I have a 2006 H-D Electra Glide Standard, with 10,500 miles on the original Dunlop tires. In the spring, I expect to replace them. What is the typical mileage I can expect from any tire? The owner's manual says to only use H-D tires. If I replace with the same size tires I am sure I'll be safe, so when the owner's manual says to use only H-D tires, are they doing so to promote sales or is there a safety issue?
It's hard--in fact, impossible-to determine what the average tire's life span is. There are just too many factors to take into consideration, but 10K isn't bad under any circumstances.
As to OEM tire recommendations, manufacturers do an enormous amount of testing to ensure that the tires they spec are compatible with their motorcycles. Are the ones they recommend the best possible choice? Maybe and maybe not, but you'll seldom go wrong by using them. By the same token, if a reputable tire manufacturer says their tire meets all the OEM tire specification criteria and is safe to use on a given bike than you can reasonably assume that it is. However if you're using a non-OEM recommended tire I'd advise you stick with a name brand and use only the tire that they recommend for your application.
Thunder from down under
I have a mechanically stock 2008 H-D XL883C. I intend to keep this bike for some time. As a result, I am planning some basic performance upgrades so I will remain happy with her in the years to come. This is what I am planning: an 883-1200cc conversion, a SE Stage 1 air cleaner, Screaming Eagle Super tuner, and Screaming Eagle performance slip-on mufflers.
With the 1200 conversion, there seems to be two basic ways to go. Keep the 883 heads (using reverse dome pistons for compression and valve clearance), or go with 1200 heads. The catalogue has options for both. One is a Stage 1 "kit" which has everything including 1200 heads, air cleaner and a clutch spring.
What are the pros and cons of keeping the stock 883 heads over using 1200 heads? Some say the freer-flowing 1200 heads will perform better, and some say the 883 heads will give you more torque. Either way, I haven't heard anything negative about using the 883 heads, and the cost saving is worth thinking about. What do you think? Also, how does the above set-up sound to you overall? I'm just after a general all-round improvement in performance. I do a lot of open road riding, so I don't want to compromise my cruising capability.
Mark from OZ
If I were building a hot rod 883 I'd pretty much do it the way you're planning. 1200 cylinders, 883 heads (with maybe just a clean-up to the ports, depended on how ambitious I felt that day), a Screaming Eagle pipe, module and air filter, and without a doubt a heavy-duty clutch kit. I'd also use a two-into-one exhaust system, as I think they offer better all-around performance, but not everyone feels that way, or likes the way they look.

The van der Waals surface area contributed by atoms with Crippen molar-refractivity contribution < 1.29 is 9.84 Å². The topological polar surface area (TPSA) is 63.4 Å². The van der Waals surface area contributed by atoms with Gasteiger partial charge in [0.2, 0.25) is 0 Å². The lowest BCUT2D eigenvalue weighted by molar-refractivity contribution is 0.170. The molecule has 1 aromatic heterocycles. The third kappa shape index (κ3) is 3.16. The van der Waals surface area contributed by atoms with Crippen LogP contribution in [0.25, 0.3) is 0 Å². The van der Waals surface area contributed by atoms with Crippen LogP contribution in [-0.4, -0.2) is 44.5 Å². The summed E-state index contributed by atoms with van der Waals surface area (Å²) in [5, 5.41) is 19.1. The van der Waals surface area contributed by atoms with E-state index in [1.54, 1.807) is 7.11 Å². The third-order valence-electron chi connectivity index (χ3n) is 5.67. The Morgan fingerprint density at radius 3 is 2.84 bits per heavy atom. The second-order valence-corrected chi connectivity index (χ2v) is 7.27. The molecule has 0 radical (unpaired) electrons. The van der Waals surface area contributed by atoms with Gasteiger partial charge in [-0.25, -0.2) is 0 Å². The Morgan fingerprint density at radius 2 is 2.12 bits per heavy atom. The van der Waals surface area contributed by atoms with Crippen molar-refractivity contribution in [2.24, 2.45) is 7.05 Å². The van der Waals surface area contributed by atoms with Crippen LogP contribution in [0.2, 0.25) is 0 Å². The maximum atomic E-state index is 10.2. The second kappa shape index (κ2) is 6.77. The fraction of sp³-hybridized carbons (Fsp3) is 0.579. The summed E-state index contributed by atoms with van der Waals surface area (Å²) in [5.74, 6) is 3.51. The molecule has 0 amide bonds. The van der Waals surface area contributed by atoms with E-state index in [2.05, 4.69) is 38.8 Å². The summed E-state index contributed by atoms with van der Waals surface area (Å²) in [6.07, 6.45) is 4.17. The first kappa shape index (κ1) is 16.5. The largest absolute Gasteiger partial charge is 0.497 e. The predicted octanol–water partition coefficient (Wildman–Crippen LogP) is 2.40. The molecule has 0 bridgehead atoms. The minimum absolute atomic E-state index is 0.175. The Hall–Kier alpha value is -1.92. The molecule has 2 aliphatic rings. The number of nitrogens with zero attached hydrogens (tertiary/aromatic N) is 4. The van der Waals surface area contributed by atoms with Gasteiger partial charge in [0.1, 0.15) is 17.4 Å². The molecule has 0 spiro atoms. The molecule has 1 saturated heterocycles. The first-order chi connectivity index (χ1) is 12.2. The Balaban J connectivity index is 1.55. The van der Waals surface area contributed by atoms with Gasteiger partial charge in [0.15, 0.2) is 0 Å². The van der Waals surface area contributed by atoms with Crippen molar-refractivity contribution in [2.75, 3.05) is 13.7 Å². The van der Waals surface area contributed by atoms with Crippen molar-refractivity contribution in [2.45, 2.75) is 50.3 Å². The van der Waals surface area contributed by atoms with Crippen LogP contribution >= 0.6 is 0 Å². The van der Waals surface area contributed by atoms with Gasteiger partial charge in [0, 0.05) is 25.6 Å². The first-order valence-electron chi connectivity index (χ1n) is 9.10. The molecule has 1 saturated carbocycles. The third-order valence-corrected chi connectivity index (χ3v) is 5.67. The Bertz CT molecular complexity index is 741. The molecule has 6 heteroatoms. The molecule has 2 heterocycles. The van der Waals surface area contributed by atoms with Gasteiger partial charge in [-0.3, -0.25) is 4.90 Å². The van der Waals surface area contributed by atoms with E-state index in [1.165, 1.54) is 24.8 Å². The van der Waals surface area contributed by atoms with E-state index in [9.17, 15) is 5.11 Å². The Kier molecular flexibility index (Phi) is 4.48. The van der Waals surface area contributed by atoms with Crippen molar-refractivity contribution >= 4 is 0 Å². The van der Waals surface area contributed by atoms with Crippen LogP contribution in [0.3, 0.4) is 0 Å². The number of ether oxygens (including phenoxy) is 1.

As to the heads, I prefer stock or mildly ported 883 heads. The smaller ports enhance flow at moderate rpm increasing low and midrange power and don't really hurt the top end. 1200 heads with their larger ports and the corresponding reduction in intake velocity make the engine feel lazy off the bottom and only come into their own at high rpm; even then, it's not a significant improvement.
A good friend of mine, built a dirt tracker a few years back using the above formula, with mostly warranty and crashed- bike parts. It wasn't the fastest bike in the class, but it was capable of the occasional win. It was also the only bike that started on the button, idled and could be ridden to the concession stand for lunch.
Just received the 2010 Buyer's Guide. Great issue! I have one little problem that you may be able to help me with. At a recent trip to my local cycle shop, I noticed a sign (hand written) that said '2010 Yamaha 1300'. Keep in mind that the only difference between the 2010 and the 2009 is the handlebar, so how am I supposed to know if it is indeed a 2010 or a 2009 or a 2008 for that matter? Sure the sign says 'New and improved, tastes better and is chock full of nine essential vitamins', but is there something in the serial number that will tell me for sure, and is it the same for all cycles?
Elk River, MN
The 10th character of the VIN number represents the model year of the vehicle, so 9 would stand for 2009, "A" will be used for 2010. Yes, that rule applies to motorcycles, cars, trucks and even heavy equipment, so long as the DOT 17 digit VIN code is present.
Secondly, there is always a build date tag on the bike; typically, these are on the steering head, and while it's by no means a hard and fast rule, for most manufacturers the build date for 2010 starts in August 2009, so anything built between August 2009 and July 2010 will be a 2010 model year bike.
Lastly, the title and the MSO (manufacturers statement of origin) have the model year stamped on them, and there are huge penalties for anyone caught fudging them.